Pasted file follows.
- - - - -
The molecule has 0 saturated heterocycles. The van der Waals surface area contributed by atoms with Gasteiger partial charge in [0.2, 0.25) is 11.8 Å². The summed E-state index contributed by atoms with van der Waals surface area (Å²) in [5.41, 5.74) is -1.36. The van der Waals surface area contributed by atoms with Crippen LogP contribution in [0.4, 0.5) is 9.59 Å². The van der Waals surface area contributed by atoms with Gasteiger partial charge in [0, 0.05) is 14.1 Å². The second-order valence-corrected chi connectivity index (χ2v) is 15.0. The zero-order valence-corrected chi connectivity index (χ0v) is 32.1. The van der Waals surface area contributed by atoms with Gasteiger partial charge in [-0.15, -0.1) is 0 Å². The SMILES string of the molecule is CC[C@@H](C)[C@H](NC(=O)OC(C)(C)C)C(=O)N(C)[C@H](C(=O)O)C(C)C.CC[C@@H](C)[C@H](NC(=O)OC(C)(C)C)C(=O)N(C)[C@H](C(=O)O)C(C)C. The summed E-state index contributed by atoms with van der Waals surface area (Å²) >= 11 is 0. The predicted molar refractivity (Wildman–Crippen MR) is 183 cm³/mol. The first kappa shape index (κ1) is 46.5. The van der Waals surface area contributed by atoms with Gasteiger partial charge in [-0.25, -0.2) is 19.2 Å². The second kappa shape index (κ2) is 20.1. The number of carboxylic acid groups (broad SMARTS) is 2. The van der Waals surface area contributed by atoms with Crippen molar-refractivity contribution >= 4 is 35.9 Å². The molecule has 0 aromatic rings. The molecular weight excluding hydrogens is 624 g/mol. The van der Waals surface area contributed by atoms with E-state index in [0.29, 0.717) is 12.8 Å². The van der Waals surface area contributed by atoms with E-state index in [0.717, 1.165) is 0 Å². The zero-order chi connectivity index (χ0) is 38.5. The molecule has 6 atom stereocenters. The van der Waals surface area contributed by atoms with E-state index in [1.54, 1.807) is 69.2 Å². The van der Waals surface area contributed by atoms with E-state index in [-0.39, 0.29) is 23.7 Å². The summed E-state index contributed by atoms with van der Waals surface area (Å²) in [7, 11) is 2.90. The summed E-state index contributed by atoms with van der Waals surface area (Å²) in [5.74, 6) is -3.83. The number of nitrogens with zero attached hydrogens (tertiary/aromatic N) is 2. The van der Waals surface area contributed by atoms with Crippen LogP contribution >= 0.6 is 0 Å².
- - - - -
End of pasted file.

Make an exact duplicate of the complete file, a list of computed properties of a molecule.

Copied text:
The molecule has 0 saturated heterocycles. The van der Waals surface area contributed by atoms with Gasteiger partial charge in [0.2, 0.25) is 11.8 Å². The summed E-state index contributed by atoms with van der Waals surface area (Å²) in [5.41, 5.74) is -1.36. The van der Waals surface area contributed by atoms with Crippen LogP contribution in [0.4, 0.5) is 9.59 Å². The van der Waals surface area contributed by atoms with Gasteiger partial charge in [0, 0.05) is 14.1 Å². The second-order valence-corrected chi connectivity index (χ2v) is 15.0. The zero-order valence-corrected chi connectivity index (χ0v) is 32.1. The van der Waals surface area contributed by atoms with Gasteiger partial charge in [-0.15, -0.1) is 0 Å². The SMILES string of the molecule is CC[C@@H](C)[C@H](NC(=O)OC(C)(C)C)C(=O)N(C)[C@H](C(=O)O)C(C)C.CC[C@@H](C)[C@H](NC(=O)OC(C)(C)C)C(=O)N(C)[C@H](C(=O)O)C(C)C. The summed E-state index contributed by atoms with van der Waals surface area (Å²) >= 11 is 0. The predicted molar refractivity (Wildman–Crippen MR) is 183 cm³/mol. The first kappa shape index (κ1) is 46.5. The van der Waals surface area contributed by atoms with Gasteiger partial charge in [-0.25, -0.2) is 19.2 Å². The second kappa shape index (κ2) is 20.1. The number of carboxylic acid groups (broad SMARTS) is 2. The van der Waals surface area contributed by atoms with Crippen molar-refractivity contribution >= 4 is 35.9 Å². The molecule has 0 aromatic rings. The molecular weight excluding hydrogens is 624 g/mol. The van der Waals surface area contributed by atoms with E-state index in [0.29, 0.717) is 12.8 Å². The van der Waals surface area contributed by atoms with E-state index in [0.717, 1.165) is 0 Å². The zero-order chi connectivity index (χ0) is 38.5. The molecule has 6 atom stereocenters. The van der Waals surface area contributed by atoms with E-state index in [1.54, 1.807) is 69.2 Å². The van der Waals surface area contributed by atoms with E-state index in [-0.39, 0.29) is 23.7 Å². The summed E-state index contributed by atoms with van der Waals surface area (Å²) in [7, 11) is 2.90. The summed E-state index contributed by atoms with van der Waals surface area (Å²) in [5.74, 6) is -3.83. The number of nitrogens with zero attached hydrogens (tertiary/aromatic N) is 2. The van der Waals surface area contributed by atoms with Crippen LogP contribution >= 0.6 is 0 Å².